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Varoufakis criticizes Switzerland for hiding Greek tax evaders

Varoufakis criticizes Switzerland for hiding Greek tax evaders
Switzerland is providing only limited information about rich tax evaders who have stashed about €80 billion from cash-strapped Greece, Finance Minister Yanis Varoufakis said in an interview with Swiss state broadcaster SRF.

“Sometimes we know that someone has taken money away from Greece. But we do not know in what city or which bank it is located in Switzerland. We know too little to be able to locate the black money,” Varoufakis toldthe Rundschau program on SRF on Wednesday.

It is impossible to obtain the information from Swiss authorities, he added.

READ MORE: EU & Switzerland ink historic agreement to end Swiss banking secrecy

Athens is working on a plan to give tax evaders the opportunity to voluntarily disclose themselves, and make them invest in Greek economy. The evaders would pay a 22 percent penalty in such a case.

“It’s never easy finding a middle ground,” said Varoufakis, adding that if the penalty is too low, justice won’t be done. If it is higher, the plan wouldn’t work.

Varoufakis hasn’t detailed the exact sum hidden away in Swiss banks, saying it’s like “an archeological dig, before you dig you do not know what you will find.” Experts estimate the sum at about €80 billion.

Swiss authorities deny the accusation, saying proposals have been made to Athens and they are willing to make “better use of existing laws” to help the country facing default.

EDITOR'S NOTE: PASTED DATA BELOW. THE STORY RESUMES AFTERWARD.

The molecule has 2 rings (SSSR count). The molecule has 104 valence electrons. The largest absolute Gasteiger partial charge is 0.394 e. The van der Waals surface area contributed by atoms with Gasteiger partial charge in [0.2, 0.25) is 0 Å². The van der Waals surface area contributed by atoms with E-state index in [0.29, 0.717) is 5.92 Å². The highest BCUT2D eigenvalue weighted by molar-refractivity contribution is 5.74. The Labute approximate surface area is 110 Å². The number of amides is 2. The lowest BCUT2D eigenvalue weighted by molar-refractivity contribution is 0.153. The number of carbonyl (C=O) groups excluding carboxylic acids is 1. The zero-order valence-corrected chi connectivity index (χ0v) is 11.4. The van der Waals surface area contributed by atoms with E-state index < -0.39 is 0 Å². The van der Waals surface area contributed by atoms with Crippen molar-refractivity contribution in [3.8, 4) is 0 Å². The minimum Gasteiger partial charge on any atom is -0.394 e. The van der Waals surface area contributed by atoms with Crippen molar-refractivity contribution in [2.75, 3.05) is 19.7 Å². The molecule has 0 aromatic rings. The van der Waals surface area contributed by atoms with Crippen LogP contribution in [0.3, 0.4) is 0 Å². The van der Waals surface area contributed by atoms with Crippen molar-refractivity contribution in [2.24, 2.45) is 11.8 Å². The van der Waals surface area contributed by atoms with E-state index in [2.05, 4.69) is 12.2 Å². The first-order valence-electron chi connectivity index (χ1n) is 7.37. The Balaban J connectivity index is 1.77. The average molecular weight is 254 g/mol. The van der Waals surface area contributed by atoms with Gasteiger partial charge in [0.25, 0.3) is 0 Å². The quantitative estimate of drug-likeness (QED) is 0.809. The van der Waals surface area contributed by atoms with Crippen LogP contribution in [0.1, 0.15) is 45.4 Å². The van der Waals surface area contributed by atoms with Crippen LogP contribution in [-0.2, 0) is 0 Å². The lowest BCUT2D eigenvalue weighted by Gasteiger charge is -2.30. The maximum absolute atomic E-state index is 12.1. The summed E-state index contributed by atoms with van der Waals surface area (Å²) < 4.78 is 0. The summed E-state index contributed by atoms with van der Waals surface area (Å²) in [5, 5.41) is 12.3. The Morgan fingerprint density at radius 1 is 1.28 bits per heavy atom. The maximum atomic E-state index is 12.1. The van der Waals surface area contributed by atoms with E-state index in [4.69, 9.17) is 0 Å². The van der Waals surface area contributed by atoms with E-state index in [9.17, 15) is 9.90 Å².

Greece and its creditors have been unable to reach a deal in talks over its €240 billion debt since the end of January when Syriza came to power in Greece. Fears of Greece defaulting are causing a bank run as Greeks rapidly withdraw cash.

READ MORE: Greek debt crisis LIVE UPDATES

Swiss banking secrecy started in 1934, when the Federal Act on Banks and Savings Banks was introduced. Article 47 of the Act made it a criminal offence for banks to disclose their clients’ identities.

The country has been trying to make its banking more open.

In May, Switzerland signed an agreement with the European Union for the automatic exchange of information on the accounts of its citizens. From 2018 the EU will regularly receive the names, addresses, tax identification numbers and dates of birth of their people with accounts in Switzerland, as well as the balance of their accounts.This new agreement is a serious blow to those who hide undeclared income to evade taxes at home in Swiss banks.